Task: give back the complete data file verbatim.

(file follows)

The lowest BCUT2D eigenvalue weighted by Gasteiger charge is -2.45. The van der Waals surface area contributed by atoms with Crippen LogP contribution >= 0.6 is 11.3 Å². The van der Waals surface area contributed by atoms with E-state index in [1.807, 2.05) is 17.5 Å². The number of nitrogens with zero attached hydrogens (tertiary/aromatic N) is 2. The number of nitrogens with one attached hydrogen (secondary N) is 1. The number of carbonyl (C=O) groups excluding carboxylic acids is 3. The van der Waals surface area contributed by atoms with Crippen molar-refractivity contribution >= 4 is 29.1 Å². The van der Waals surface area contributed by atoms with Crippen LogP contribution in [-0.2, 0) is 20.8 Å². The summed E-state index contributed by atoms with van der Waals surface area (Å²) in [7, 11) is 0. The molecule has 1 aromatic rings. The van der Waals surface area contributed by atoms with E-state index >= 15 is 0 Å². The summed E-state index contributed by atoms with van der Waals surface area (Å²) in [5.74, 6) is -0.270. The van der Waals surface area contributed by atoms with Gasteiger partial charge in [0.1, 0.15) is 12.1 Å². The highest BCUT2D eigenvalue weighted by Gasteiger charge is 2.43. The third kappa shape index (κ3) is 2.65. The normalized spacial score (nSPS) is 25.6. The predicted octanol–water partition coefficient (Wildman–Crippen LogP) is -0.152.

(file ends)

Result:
The lowest BCUT2D eigenvalue weighted by Gasteiger charge is -2.45. The van der Waals surface area contributed by atoms with Crippen LogP contribution >= 0.6 is 11.3 Å². The van der Waals surface area contributed by atoms with E-state index in [1.807, 2.05) is 17.5 Å². The number of nitrogens with zero attached hydrogens (tertiary/aromatic N) is 2. The number of nitrogens with one attached hydrogen (secondary N) is 1. The number of carbonyl (C=O) groups excluding carboxylic acids is 3. The van der Waals surface area contributed by atoms with Crippen molar-refractivity contribution >= 4 is 29.1 Å². The van der Waals surface area contributed by atoms with Crippen LogP contribution in [-0.2, 0) is 20.8 Å². The summed E-state index contributed by atoms with van der Waals surface area (Å²) in [7, 11) is 0. The molecule has 1 aromatic rings. The van der Waals surface area contributed by atoms with E-state index >= 15 is 0 Å². The summed E-state index contributed by atoms with van der Waals surface area (Å²) in [5.74, 6) is -0.270. The van der Waals surface area contributed by atoms with Gasteiger partial charge in [0.1, 0.15) is 12.1 Å². The highest BCUT2D eigenvalue weighted by Gasteiger charge is 2.43. The third kappa shape index (κ3) is 2.65. The normalized spacial score (nSPS) is 25.6. The predicted octanol–water partition coefficient (Wildman–Crippen LogP) is -0.152.